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Earth’s Warming & Cooling Phases Result of 1,470-Year Solar Cycle

By Jack Phillips

It is a little known fact that in 1996 three scientists, Willi Dansgaard of Denmark, Hans Oeschger of Switzerland and Claude Lorius of France, won the Tyler Prize—equivalent to a Nobel in environmental science—for discovering a 1500+/-500 year temperature cycle in Earth’s weather which has more recently been linked to changes in solar radiation.

Evidence of this cycle was found in ice cores from Greenland’s ice cap and confirmed by similar evidence found in cores from the Antarctic ice cap. The ice cores indicate that a nominal 1470-year cycle has dominated Earth’s weather during the last 11,000 years, since the last ice age.

Information from other sources shows that the cycle has influenced Earth temperatures for at least 900,000 years.

There is no doubt that this cycle exists, but its connection to variations in solar activity could not be proven until satellite observations of the Sun became possible. Viewed from Earth small variations in the Sun are obscured by atmospheric effects. In November of 2001 George Bond et al., from Columbia University’s Lamont-Doherty Earth Observatory, reported in Science that satellite data showed that the Earth’s climate and solar activity had been linked for 32,000 years.

Holier Braun determined by computer studies that two well known Sun cycles, 87 and 210 years long, generated a 1,470-year cycle by computer studies.

It is now a well-established theory

that the effects of relatively tiny variations in the Sun’s radiation are amplified primarily by cosmic rays. The solar wind protects the Earth, to some extent, from cosmic rays coming from the rest of the universe. When it decreases in intensity, as a result of diminished solar activity, more cosmic rays hit the atmosphere, ionize air molecules and form nuclei for water droplets. These produce clouds which reflect solar radiation back into space cooling the Earth.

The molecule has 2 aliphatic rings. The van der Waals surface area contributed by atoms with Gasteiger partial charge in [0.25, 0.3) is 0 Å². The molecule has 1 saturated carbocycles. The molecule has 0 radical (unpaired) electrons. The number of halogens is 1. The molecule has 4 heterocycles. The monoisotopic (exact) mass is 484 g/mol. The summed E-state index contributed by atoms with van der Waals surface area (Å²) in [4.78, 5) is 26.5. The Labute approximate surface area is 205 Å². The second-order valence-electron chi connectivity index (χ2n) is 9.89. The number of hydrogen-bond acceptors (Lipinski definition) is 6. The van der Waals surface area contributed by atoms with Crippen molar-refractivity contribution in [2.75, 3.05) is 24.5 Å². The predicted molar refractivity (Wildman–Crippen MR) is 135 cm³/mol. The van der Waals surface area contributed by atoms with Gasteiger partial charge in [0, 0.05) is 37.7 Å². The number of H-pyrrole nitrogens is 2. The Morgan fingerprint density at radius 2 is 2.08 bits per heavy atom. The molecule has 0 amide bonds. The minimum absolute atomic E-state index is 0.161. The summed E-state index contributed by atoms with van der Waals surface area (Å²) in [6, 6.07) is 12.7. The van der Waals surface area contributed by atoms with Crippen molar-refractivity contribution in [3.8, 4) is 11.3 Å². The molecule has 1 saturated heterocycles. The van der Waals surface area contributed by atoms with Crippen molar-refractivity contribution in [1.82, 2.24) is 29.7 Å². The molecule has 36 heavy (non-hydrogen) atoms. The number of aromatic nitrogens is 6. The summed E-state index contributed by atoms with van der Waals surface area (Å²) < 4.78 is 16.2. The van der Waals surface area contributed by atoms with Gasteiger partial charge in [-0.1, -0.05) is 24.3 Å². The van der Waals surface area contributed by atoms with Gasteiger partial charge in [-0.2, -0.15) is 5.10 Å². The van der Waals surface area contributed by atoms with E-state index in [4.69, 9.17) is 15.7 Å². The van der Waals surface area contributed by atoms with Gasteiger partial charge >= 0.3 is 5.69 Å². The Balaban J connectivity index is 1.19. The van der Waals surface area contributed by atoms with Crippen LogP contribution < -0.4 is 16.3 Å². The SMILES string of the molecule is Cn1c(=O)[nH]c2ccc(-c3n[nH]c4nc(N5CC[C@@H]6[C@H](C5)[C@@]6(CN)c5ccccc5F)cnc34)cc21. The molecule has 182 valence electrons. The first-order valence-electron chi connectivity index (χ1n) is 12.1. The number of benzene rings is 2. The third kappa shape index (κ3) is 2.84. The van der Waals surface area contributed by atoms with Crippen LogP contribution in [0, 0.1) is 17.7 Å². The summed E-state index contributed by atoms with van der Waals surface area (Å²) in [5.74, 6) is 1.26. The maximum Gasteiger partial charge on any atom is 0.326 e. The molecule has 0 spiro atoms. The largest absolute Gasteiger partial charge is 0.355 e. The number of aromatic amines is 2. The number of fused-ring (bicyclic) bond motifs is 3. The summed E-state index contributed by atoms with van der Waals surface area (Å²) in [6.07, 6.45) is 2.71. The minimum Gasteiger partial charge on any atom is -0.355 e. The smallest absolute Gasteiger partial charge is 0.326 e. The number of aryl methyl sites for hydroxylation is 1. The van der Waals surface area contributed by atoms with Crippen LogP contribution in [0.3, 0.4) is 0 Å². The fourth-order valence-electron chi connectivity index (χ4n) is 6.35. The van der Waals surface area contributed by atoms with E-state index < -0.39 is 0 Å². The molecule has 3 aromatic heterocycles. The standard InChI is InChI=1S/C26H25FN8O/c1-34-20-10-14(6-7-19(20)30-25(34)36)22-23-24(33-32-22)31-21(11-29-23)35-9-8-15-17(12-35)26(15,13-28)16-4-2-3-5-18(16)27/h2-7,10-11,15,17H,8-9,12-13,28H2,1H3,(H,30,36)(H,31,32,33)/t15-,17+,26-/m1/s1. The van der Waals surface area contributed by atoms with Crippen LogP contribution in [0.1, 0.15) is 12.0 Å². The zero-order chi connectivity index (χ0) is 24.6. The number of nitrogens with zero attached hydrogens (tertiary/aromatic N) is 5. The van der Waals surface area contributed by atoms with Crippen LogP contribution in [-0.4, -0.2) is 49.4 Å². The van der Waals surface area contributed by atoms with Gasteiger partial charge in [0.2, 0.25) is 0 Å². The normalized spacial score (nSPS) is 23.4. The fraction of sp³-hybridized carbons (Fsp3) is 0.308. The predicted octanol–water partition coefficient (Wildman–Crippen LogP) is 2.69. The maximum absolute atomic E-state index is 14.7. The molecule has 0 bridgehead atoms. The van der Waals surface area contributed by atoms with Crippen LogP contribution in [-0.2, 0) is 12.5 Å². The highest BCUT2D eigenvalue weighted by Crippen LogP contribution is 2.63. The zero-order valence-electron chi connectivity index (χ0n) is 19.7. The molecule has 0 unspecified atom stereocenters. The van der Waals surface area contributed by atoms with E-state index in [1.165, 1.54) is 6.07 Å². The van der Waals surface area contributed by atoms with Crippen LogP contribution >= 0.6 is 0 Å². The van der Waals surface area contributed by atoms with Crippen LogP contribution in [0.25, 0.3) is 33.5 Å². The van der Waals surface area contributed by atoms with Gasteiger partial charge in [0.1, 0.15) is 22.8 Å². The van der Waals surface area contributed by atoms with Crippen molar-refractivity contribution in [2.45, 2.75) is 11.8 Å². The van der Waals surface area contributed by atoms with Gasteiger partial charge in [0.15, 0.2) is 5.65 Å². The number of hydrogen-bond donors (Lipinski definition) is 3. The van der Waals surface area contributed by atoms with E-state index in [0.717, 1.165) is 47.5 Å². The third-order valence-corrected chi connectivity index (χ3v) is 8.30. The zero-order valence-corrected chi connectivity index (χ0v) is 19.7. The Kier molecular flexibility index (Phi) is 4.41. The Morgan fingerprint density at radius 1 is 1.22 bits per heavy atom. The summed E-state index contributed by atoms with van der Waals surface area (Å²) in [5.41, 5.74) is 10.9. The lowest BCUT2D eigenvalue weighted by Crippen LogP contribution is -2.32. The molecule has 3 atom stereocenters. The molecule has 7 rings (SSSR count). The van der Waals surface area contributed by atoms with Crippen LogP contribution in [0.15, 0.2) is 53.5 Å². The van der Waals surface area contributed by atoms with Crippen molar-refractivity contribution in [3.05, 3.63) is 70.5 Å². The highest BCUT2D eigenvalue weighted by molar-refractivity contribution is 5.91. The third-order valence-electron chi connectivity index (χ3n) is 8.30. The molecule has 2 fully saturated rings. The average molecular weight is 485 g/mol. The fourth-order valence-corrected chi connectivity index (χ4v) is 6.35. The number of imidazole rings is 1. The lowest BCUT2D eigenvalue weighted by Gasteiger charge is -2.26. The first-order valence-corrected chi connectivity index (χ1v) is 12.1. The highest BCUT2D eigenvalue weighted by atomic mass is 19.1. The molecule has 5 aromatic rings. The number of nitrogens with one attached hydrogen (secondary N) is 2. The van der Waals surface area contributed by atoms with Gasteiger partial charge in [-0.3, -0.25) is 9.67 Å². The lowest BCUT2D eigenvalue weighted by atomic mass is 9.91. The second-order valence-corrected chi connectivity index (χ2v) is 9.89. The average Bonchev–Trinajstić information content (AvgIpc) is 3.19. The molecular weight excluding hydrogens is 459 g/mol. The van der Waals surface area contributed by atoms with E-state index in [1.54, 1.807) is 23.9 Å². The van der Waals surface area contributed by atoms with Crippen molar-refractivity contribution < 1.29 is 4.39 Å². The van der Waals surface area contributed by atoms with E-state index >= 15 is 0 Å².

The IPCC’s computers are unable to account for this important cloud effect which raises doubts about the validity of the results of their calculations.

Secondarily, increasing activity of the Sun results in more ultraviolet radiation which causes more ozone to form from oxygen in the air. This ozone absorbs nearultraviolet radiation increasing the temperature of the atmosphere and warming the Earth. Calculations indicate that a 0.1% change in solar radiation can cause a 2% change in ozone concentration which affects temperature and air circulation.

S. Fred Singer and Dennis T. Avery in their book Unstoppable GlobalWarming note that this proven close linkage between the irradiance of the Sun and Earth’s weather contrasts with the largely unproven thesis that increasing CO2 concentrations are causing global warming.

Their observation that 240,000 years of ice core data show CO2 concentrations increasing after Earth’s temperature increases, and not before, is impressive. So also is the reported lag time of 800 years. Could it be that the sea, which holds a great deal of the Earth’s CO2, releases some of its store when ocean temperatures rise? Man’s contribution to CO2 concentrations in the atmosphere may not be important after all.

Jack Phillips is a writer who lives in Massachusetts. He has a degree in chemical engineering, is an emeritus member of the American Chemical Society and is a member of the society of Sigma Xi. He is also the author of Suppressed Science ($16) published by AFP, 645 Pennsylvania Avenue SE, #100, Washington, D.C. 20003. Call 1-888-699-NEWS to charge a copy.

(Issue #38 & 39, September 17 & 24, 2007)

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Updated September 14, 2007